# Finite Automata ```Finite Automata
We present one application of finite automata: non trivial text
search algorithm
Given a finite set of words find if there are occurences of one of
these words in a given text
1
Nondeterministic Finite Automata
A nondeterministic finite automaton (NFA) is one for which the
next state is not uniquely determined by the current state and the
coming symbol
Informally, the automaton can choose between different states
1
5kr
choc
coffee
0
5kr
2
A nondeterministic vending machine
2
Nondeterministic Finite Automata
When does nondeterminism appear??
Tossing a coin (probabilistic automata)
When there is incomplete information about the state
For example, the behaviour of a distributed system might depend
on messages from other processes that arrive at unpredictable times
3
Nondeterministic Finite Automata
When does a NFA accepts a word??
Intuitively, the automaton accepts w iff there is at least one
computation path starting from the start state to an accepting state
It is helpful to think that the automaton can guess the succesful
computation (if there is one)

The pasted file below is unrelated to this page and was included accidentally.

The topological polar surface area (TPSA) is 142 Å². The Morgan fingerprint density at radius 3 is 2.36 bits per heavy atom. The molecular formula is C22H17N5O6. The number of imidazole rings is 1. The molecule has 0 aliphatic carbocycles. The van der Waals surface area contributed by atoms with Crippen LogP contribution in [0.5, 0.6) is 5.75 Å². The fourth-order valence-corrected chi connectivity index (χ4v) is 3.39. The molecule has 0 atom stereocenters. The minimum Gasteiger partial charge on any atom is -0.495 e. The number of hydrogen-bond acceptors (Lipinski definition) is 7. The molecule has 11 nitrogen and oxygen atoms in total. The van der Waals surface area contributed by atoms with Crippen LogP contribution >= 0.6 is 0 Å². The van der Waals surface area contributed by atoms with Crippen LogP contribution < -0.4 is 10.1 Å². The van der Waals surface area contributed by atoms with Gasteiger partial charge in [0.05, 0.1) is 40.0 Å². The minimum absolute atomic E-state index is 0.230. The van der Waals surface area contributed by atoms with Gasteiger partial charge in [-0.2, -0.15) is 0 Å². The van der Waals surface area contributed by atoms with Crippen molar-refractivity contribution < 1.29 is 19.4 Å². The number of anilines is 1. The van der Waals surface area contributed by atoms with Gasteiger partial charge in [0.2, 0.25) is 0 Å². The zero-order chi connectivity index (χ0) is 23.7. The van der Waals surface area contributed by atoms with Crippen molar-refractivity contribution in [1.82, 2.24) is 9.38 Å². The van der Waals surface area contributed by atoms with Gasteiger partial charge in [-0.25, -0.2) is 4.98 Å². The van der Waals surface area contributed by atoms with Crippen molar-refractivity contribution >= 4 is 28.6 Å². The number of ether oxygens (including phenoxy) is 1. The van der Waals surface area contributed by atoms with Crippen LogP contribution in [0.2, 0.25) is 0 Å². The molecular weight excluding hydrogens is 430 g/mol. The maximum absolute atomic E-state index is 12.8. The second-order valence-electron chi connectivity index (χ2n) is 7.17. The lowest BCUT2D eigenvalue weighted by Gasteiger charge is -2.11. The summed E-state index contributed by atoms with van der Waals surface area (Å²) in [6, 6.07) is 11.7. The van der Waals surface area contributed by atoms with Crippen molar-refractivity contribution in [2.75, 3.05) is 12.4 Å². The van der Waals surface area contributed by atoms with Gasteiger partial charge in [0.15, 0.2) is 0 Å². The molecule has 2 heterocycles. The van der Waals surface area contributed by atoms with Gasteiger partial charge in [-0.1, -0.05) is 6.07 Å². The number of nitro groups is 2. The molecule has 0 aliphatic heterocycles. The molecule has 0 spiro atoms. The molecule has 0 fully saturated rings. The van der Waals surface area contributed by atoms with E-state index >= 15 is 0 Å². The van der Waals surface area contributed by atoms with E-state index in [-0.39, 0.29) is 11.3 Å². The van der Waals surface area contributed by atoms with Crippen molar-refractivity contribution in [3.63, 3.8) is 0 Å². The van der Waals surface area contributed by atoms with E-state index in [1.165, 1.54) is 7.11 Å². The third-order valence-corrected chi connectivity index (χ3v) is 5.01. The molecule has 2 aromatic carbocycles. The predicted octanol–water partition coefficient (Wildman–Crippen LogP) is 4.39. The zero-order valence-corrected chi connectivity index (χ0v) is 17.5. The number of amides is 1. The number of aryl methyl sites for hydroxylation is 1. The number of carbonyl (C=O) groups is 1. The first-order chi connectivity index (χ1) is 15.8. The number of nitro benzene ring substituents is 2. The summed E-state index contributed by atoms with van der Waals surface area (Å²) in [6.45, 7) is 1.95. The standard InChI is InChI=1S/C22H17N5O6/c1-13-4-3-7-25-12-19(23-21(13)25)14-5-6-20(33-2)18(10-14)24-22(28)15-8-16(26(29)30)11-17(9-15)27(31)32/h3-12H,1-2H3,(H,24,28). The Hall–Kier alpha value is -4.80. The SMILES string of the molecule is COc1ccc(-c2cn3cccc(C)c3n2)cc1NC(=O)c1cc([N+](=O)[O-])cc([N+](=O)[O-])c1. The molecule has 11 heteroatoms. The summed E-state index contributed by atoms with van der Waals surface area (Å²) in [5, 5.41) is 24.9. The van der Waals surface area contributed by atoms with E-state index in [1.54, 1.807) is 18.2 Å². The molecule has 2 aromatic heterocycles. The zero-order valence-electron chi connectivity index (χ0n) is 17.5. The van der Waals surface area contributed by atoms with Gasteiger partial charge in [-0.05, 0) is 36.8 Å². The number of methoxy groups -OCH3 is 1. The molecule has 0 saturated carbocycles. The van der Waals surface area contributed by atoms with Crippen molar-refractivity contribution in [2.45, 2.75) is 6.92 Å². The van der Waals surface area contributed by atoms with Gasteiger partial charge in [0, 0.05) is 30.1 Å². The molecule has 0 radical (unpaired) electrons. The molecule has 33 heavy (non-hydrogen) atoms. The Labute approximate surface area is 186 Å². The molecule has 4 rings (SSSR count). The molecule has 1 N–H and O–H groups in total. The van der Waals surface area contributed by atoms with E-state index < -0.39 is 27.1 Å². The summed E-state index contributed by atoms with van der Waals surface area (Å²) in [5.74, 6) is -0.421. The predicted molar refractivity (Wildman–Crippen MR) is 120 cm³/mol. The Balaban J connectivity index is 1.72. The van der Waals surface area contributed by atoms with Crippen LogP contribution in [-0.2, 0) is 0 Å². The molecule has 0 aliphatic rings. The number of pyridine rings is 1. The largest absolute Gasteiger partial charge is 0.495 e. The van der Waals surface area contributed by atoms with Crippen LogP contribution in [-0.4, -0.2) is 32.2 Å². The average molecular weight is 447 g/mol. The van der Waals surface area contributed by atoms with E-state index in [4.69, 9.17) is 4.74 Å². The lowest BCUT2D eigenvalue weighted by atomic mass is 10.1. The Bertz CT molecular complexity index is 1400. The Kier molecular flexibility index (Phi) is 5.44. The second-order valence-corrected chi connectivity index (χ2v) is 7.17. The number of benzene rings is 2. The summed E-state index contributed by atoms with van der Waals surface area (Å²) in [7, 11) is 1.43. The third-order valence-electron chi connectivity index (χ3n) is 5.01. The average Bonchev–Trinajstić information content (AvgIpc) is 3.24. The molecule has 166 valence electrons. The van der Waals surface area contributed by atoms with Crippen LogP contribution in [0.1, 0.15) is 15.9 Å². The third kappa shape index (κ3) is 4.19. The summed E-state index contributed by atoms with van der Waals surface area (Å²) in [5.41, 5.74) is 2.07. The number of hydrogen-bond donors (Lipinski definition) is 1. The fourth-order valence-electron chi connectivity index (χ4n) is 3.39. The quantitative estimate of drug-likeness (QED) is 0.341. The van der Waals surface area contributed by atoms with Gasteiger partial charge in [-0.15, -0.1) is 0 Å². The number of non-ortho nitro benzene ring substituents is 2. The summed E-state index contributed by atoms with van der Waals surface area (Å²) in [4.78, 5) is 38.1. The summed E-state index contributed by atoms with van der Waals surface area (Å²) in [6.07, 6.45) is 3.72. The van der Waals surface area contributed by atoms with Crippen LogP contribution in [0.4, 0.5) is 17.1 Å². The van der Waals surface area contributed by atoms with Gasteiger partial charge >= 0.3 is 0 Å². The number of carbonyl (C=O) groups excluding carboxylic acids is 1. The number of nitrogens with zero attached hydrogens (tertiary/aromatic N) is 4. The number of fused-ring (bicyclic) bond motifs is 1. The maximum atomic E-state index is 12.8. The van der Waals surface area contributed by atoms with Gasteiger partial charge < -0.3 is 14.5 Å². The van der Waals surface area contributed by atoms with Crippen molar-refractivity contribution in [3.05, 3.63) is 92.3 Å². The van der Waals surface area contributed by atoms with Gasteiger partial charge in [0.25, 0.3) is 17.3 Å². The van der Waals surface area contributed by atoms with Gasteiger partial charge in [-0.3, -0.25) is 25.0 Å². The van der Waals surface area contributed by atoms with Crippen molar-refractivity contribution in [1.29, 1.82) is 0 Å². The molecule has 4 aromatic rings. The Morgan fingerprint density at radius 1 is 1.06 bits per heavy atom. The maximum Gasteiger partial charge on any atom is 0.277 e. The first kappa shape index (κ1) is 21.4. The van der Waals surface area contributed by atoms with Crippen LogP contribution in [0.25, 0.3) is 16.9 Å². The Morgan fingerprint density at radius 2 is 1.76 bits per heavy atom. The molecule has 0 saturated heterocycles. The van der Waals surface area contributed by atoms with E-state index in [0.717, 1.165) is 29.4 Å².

0,1
q0
0
q1
1
q2
NFA accepting all words that end in 01
What are all possible computations for the word 1010??
4
Nondeterministic Finite Automata
Another example: automaton accepting only the words such that
the second last symbol from the right is 1
0,1
q0
1
q1
0,1
q2
The automaton “guesses” when the word finishes
5
Nondeterministic Finite Automata
Σ = {1}
1
1
1
1
1
1
1
1
1
1
NFA accepting all words of length multiple of 3 or 5
The automaton guesses the right direction, and then verifies that
|w| is correct!
How to define mathematically a non deterministic machine??
6
NFA and DFA
We saw on examples that it is much easier to build a NFA accepting
a given language than to build a DFA accepting this language
We are going to give an algorithm that produces a DFA from a
given NFA accepting the same language
This is surprising because a DFA cannot “guess”
First we have to define mathematically what is a NFA
Both this definition and the algorithm uses in a crucial way the
powerset operation
if A is a set, we denote by P ow(A) the set of all subsets of A
(in particular the empty set ∅ is in P ow(A))
7
Nondeterministic Finite Automata
Definition A nondeterministic finite automaton (NFA) consists of
1. a finite set of states (often denoted Q)
2. a finite set Σ of symbols (alphabet)
3. a transition function that takes as argument a state and a
symbol and returns a set of states (often denoted δ); this set
can be empty
4. a start state
5. a set of final or accepting states (often denoted F )
We have, as before, q0 ∈ Q F ⊆ Q
8
Nondeterministic Finite Automata
The transition function of a NFA is a function
δ : Q &times; Σ → P ow(Q)
Each symbol a ∈ Σ defines a binary relation on the set Q
a
q1 → q2 iff q2 ∈ δ(q1 , a)
9
Nondeterministic Finite Automata
0,1
q0
1
q1
0,1
has for transition table
0
1
→q0
{q0 }
{q0 , q1 }
q1
{q2 }
{q2 }
∗q2
∅
∅
δ(q0 , 1) = {q0 , q1 }; we have δ(q0 , 1) ∈ P ow(Q)
10
q2